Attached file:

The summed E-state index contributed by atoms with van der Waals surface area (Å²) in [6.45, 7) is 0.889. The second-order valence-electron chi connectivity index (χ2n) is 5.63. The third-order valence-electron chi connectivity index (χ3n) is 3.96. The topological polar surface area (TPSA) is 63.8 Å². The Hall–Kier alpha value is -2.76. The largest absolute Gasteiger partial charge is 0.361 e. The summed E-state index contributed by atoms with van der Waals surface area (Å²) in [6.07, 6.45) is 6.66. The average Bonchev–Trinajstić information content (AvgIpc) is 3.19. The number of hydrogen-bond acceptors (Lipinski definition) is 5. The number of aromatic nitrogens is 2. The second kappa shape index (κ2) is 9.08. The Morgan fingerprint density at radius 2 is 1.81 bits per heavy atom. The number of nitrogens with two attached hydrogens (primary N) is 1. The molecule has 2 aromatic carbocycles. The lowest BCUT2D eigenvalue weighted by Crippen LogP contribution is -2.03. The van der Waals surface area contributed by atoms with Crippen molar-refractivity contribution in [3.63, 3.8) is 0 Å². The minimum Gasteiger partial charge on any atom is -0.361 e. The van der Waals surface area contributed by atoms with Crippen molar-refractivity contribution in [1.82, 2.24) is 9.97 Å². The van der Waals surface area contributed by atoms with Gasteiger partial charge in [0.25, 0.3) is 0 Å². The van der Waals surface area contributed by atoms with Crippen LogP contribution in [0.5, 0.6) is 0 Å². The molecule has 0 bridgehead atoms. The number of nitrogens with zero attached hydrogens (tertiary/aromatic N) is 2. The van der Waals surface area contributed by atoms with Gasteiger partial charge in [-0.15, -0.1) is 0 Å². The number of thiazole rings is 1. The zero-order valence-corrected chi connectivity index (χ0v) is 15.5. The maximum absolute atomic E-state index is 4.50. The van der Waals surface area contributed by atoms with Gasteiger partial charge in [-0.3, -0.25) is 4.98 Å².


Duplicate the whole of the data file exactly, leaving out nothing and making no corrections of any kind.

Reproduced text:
The summed E-state index contributed by atoms with van der Waals surface area (Å²) in [6.45, 7) is 0.889. The second-order valence-electron chi connectivity index (χ2n) is 5.63. The third-order valence-electron chi connectivity index (χ3n) is 3.96. The topological polar surface area (TPSA) is 63.8 Å². The Hall–Kier alpha value is -2.76. The largest absolute Gasteiger partial charge is 0.361 e. The summed E-state index contributed by atoms with van der Waals surface area (Å²) in [6.07, 6.45) is 6.66. The average Bonchev–Trinajstić information content (AvgIpc) is 3.19. The number of hydrogen-bond acceptors (Lipinski definition) is 5. The number of aromatic nitrogens is 2. The second kappa shape index (κ2) is 9.08. The Morgan fingerprint density at radius 2 is 1.81 bits per heavy atom. The number of nitrogens with two attached hydrogens (primary N) is 1. The molecule has 2 aromatic carbocycles. The lowest BCUT2D eigenvalue weighted by Crippen LogP contribution is -2.03. The van der Waals surface area contributed by atoms with Crippen molar-refractivity contribution in [3.63, 3.8) is 0 Å². The minimum Gasteiger partial charge on any atom is -0.361 e. The van der Waals surface area contributed by atoms with Crippen molar-refractivity contribution in [1.82, 2.24) is 9.97 Å². The van der Waals surface area contributed by atoms with Gasteiger partial charge in [0.25, 0.3) is 0 Å². The van der Waals surface area contributed by atoms with Crippen LogP contribution in [0.5, 0.6) is 0 Å². The molecule has 0 bridgehead atoms. The number of nitrogens with zero attached hydrogens (tertiary/aromatic N) is 2. The van der Waals surface area contributed by atoms with Gasteiger partial charge in [-0.15, -0.1) is 0 Å². The number of thiazole rings is 1. The zero-order valence-corrected chi connectivity index (χ0v) is 15.5. The maximum absolute atomic E-state index is 4.50. The van der Waals surface area contributed by atoms with Gasteiger partial charge in [-0.3, -0.25) is 4.98 Å².